IGGI Students showcase Wavelength game at Yorkshire Games Festival
Posted 30th November 2017
During the Global Game Jam of January 2017, we started working on a small ‘dot-to-dot’ game called Wavelength. The team was comprised of Daniel Berio (Procedural Model of Graffiti Form, Goldsmiths), Tara Collingwoode-Williams (Affects of Embodiment in VR, Goldsmiths), Carlos González Díaz (ML for Enjoyable Gestures in VR, York), Janet Gibbs (Sensory Substitution for Gamers in VR, Goldsmiths), Robert Homewood (Personalised Aesthetics for Games, Goldsmiths) and Sam Hughes (Emotion using Immersive Sound in VR, York).
As with many game jam projects, by the end of the (sleepless) weekend we had created a basic prototype that was flawed but functional. We even managed to win the Best Art Prize in our jam site, as well as honourable mentions for Best Audio, Best Concept and Best Overall Entry.
Although the game jam was over, a few of us (Sam, Carlos, and Robert) felt that we were not done yet with developing Wavelength. We continued to work on the game introducing refined gameplay, more immersive sound / visuals, and virtual reality support.
Later in the year, Wavelength got accepted to the 2017 Game Republic Student Showcase at the University of Leeds. We were happily surprised when we won an honourable mention in the Best Game Design category, awarded by games company Sumo Digital.
In November we were lucky enough to be invited to showcase Wavelength at the Yorkshire Games Festival in Bradford, Yorkshire. The festival was a chance to both generate some publicity, as well as a great opportunity to expose the game to a large audience and get some valuable feedback on our progress.
We’ve had so many great ideas for new features to improve Wavelength, however we are all developing the game in our spare time (we are all full time PhD students), and have not yet had time to implement many of them. As a result, we were a little bit nervous about what the response would be. Fortunately, our fears were ungrounded as the response we received from players was overwhelmingly positive!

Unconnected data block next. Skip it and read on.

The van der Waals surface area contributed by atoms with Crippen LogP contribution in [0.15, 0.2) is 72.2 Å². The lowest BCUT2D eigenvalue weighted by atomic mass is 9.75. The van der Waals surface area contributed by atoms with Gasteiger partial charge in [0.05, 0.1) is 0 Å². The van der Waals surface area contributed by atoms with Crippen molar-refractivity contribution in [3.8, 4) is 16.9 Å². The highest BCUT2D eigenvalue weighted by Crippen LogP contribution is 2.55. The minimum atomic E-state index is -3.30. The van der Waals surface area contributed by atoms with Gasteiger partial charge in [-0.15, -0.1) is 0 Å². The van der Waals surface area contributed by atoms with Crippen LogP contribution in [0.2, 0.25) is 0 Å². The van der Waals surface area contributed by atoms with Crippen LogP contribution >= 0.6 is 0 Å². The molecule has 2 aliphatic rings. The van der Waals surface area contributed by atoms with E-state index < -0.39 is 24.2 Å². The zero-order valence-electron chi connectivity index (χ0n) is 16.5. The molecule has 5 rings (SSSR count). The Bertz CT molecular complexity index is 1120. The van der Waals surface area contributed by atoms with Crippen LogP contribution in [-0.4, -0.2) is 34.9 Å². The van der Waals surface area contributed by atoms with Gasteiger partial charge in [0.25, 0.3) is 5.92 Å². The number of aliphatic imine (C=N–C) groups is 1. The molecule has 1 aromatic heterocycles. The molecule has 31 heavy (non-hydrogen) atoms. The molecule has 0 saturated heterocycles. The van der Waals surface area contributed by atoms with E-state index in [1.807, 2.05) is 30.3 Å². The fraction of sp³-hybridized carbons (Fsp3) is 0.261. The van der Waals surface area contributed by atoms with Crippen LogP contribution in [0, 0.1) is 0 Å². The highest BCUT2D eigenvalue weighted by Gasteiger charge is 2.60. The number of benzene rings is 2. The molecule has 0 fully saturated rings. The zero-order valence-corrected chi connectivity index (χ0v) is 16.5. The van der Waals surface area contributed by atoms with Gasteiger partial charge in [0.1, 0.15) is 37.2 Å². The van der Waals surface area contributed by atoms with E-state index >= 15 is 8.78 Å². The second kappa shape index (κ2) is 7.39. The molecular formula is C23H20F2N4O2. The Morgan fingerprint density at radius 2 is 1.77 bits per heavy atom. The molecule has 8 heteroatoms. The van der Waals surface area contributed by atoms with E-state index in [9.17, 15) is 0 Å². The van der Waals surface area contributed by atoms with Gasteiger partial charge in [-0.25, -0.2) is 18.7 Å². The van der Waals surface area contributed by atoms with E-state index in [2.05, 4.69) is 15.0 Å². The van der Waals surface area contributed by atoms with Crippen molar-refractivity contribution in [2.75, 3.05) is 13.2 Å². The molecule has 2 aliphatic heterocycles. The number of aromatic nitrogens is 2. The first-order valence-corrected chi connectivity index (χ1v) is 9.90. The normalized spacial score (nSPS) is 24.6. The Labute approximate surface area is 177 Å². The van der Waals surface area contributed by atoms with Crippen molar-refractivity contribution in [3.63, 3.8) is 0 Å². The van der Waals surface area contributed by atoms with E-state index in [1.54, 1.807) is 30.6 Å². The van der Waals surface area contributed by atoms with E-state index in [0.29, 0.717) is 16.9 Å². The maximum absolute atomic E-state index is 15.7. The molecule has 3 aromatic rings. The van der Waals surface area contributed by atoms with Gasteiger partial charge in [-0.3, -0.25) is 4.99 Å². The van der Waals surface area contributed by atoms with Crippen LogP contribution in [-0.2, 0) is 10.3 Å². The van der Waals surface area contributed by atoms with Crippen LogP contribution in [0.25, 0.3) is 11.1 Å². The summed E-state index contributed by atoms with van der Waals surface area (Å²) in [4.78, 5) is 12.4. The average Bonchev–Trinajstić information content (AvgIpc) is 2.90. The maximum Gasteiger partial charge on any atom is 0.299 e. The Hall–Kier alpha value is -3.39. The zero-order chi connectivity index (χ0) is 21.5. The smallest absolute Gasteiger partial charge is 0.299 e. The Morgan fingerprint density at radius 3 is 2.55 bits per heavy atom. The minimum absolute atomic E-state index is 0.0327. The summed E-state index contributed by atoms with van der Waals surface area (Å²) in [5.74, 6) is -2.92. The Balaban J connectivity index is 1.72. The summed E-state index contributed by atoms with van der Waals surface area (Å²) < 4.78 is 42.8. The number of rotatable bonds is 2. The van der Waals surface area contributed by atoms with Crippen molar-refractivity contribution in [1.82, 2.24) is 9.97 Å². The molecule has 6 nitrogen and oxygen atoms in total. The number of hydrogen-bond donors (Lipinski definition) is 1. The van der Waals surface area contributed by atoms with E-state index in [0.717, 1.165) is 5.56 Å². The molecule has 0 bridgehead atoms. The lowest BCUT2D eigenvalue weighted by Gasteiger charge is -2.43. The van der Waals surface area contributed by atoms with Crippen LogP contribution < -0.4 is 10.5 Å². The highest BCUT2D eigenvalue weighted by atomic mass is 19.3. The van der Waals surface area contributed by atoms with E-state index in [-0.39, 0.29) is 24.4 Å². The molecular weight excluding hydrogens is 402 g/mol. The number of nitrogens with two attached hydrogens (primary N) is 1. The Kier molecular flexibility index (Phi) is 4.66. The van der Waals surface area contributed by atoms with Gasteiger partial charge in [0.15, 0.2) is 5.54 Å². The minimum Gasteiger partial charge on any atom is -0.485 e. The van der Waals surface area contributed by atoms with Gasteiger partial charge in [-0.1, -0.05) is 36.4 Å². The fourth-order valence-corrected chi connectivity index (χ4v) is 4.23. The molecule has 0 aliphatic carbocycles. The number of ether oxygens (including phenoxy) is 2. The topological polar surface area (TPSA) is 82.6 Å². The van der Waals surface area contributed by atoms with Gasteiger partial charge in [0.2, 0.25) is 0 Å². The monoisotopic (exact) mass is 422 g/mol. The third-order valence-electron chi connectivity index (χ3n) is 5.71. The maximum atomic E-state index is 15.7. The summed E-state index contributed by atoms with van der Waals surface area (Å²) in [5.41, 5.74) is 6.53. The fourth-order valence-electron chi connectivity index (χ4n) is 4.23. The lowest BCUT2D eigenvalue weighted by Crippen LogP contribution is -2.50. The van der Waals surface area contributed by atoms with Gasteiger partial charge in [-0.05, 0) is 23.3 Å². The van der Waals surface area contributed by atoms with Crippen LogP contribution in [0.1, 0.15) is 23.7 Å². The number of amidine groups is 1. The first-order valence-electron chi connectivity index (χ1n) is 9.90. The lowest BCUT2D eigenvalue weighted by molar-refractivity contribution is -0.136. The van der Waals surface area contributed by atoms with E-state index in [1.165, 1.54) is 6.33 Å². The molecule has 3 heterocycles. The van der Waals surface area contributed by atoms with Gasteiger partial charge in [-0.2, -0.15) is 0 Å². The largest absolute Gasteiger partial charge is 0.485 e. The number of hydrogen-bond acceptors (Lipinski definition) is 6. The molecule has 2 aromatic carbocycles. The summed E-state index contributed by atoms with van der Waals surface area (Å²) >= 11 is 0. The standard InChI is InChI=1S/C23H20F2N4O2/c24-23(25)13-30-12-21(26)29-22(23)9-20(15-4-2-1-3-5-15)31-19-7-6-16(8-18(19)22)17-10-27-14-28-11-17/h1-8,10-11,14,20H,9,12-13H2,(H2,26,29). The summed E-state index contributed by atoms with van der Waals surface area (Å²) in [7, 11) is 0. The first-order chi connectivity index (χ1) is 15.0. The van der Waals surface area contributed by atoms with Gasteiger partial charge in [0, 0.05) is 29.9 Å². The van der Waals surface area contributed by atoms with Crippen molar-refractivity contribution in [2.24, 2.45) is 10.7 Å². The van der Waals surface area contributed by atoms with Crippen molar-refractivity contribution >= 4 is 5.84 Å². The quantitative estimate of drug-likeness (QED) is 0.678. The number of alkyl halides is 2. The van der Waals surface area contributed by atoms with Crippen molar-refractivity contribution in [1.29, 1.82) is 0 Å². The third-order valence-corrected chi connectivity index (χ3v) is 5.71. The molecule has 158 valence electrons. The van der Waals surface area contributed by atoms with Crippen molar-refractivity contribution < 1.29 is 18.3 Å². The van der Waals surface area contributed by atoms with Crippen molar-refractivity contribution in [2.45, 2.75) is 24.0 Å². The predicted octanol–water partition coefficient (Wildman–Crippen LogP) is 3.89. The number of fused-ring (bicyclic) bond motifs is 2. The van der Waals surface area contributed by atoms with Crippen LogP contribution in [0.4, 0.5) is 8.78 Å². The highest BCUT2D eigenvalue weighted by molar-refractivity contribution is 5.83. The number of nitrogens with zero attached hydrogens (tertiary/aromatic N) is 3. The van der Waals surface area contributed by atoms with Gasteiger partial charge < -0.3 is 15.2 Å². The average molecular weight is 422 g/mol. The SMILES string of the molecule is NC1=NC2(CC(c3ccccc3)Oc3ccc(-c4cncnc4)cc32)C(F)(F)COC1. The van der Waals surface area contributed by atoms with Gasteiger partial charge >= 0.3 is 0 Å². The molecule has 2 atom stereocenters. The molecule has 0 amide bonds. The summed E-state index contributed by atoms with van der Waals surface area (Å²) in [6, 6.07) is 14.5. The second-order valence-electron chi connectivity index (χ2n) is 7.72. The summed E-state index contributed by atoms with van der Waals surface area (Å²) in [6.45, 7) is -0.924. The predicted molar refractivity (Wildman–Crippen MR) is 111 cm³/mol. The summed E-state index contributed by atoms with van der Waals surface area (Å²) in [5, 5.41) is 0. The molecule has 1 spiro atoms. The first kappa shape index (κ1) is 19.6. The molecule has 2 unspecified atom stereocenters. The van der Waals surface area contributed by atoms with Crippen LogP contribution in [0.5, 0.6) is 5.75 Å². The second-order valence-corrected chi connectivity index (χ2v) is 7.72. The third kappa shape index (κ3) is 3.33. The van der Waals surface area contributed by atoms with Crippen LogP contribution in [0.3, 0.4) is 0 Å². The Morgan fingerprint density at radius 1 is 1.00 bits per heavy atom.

Over the course of the weekend, we had a large and diverse range of people try out the game and the vast majority of these players seemed to really love the experience. We were slightly baffled by this at first as the features that we thought would be most interesting were still not present in the game, however it turned out that it was the simplicity and the zen like quality of play that people of all ages seemed to really enjoy.
We had on exhibit two laptops, a tablet, and a mobile VR version of the game running and it was a rare moment to find at least one or two of these devices not in use at any time. In actual fact, it was more common to see a large huddle of people surrounding the booth awaiting their turn to play Wavelength.
For a game that is designed to last about two to three minutes, we had players staying much longer than we expected, with one young player managing to last 36 minutes in a single session. We believe the highlight of the weekend for us was when a six year old boy declared loudly that it was ‘better than Minecraft!’. We are not sure that this is a terribly accurate depiction of the game, but the fact that it inspired this kind of passion from a child of that age certainly made us feel quite proud of the work we have done and inspires us to continue to develop Wavelength further.
Don’t forget to follow us on Twitter and like our page on Facebook!